Another methodology that I hope to adopt for my research is the questionnaires. Questionnaires are more economical, and easier to arrange; the answers too will be in a standardized format. In situations of difficulty to get appointments with the top-level managers this method would be used. Postal questionnaires will be sent to top managers of the Companies and the responses can be analyzed.
The external research will be carried out through the reading and understanding of published material. This includes books and articles written on the importance of safety in the construction industry, the types of construction hazards, British Labour Law on the protection against occupational risks and industrial accidents, construction site security. Etc.
Internet research is another source of secondary data. This will be used to gather historical and current information on health and safety in the world especially in Britain. This will also help us to get information on Company infrastucture as a whole.
Documents can be treated as a source of data in their own right. In effect it can be an alternative to questionnaires, interviews or observation. This includes published materials of company details
In order to analyze the data both quantitative and qualitative research has to be performed.
In qualitative research words are the units of analysis. Qualitative research tends to be associated with description. The data needed for qualitative analysis has to be gathered from interviews and questionnaires. Methods like ethnography will be used for the process of qualitative analysis and ethnographic data storage software will be used to store information. There are many advantages of using such software which will help store the data safely, the data can be coded easily, and retrieval of data will be more reliable. Computerization removes barriers and scales to the scale and complexity of analysis. There are virtually no clerical limits to how much stuff you get now, and few to how complex it is. (Richards and Richards 1993:40)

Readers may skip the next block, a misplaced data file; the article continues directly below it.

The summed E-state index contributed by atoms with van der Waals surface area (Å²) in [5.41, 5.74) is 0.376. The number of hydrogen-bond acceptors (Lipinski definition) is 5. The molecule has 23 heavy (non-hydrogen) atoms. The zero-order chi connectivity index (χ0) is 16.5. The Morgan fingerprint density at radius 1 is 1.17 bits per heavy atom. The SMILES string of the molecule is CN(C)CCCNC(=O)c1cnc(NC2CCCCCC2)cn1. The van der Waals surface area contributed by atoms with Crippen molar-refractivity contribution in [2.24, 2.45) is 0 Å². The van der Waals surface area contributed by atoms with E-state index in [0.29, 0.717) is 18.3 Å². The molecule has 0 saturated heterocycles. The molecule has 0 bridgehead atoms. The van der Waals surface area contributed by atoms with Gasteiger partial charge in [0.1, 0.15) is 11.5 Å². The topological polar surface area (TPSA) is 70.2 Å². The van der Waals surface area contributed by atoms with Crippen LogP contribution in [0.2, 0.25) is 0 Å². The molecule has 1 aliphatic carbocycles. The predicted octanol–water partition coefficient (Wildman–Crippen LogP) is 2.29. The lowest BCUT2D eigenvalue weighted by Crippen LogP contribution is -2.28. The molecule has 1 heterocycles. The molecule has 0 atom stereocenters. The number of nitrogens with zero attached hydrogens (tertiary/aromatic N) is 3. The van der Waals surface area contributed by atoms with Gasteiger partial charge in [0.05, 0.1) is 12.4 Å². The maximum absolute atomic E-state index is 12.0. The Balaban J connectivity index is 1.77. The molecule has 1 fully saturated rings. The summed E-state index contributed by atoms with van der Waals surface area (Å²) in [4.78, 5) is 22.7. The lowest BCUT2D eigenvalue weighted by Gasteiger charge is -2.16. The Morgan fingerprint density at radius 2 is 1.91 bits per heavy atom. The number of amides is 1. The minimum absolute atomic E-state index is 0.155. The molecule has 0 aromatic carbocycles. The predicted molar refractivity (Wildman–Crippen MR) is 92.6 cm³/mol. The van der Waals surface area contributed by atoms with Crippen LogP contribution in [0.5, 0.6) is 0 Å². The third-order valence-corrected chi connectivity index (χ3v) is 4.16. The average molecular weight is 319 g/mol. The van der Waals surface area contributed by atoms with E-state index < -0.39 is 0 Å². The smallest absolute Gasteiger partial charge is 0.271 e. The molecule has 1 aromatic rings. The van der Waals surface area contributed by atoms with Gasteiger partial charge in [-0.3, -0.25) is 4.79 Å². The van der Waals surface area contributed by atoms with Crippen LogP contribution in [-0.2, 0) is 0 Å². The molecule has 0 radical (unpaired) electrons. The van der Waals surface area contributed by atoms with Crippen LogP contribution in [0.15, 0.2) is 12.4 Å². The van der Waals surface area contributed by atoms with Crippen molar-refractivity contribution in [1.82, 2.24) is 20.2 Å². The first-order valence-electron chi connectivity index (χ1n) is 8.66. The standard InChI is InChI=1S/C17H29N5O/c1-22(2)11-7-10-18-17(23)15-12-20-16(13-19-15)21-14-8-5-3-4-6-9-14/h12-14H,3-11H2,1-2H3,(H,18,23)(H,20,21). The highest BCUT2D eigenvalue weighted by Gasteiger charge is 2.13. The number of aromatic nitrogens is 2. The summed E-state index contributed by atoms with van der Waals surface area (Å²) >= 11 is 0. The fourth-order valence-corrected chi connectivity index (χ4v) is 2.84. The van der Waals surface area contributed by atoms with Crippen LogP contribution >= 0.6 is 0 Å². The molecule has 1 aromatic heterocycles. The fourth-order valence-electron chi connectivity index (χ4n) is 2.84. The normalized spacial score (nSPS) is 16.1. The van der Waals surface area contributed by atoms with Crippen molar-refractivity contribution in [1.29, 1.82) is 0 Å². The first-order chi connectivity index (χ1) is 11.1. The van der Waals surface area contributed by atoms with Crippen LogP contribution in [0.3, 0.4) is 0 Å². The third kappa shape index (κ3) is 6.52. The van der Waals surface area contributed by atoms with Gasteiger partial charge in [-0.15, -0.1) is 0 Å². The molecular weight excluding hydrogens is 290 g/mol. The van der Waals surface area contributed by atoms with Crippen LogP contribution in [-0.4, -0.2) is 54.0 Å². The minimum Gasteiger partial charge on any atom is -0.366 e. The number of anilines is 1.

Quantitative research tends to be associated with numbers, as the unit of analysis and it tends to be associated with statistical data. Charts and graphs have to be constructed from the figures and information gathered from the questionnaires and researches. Word processing and spreadsheet packages can be used for this purpose. Information in the form of numbers will be gathered from Company Mangers by using different data collection tools like questionnaires, review of previous documents etc. and the data will be used to construct meaningful figures and charts using software.
Form of Presentation
The dissertation will be presented in a written form supplemented with charts showing current and historical data.
The importance of health and safety measures in the construction industries and the methods used in Britain.
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- Alan Griffith, Tim Howarth, Construction health and safety management, Longman (2001)
- Vivian Ramsey, Construction law handbook, Thomas Telford Ltd (2007)
- Richard Fellows, David Langford, Robert Newcombe, Sydney Urry, Construction Management in Practice, WileyBlackwell; 2nd Edition edition (2001)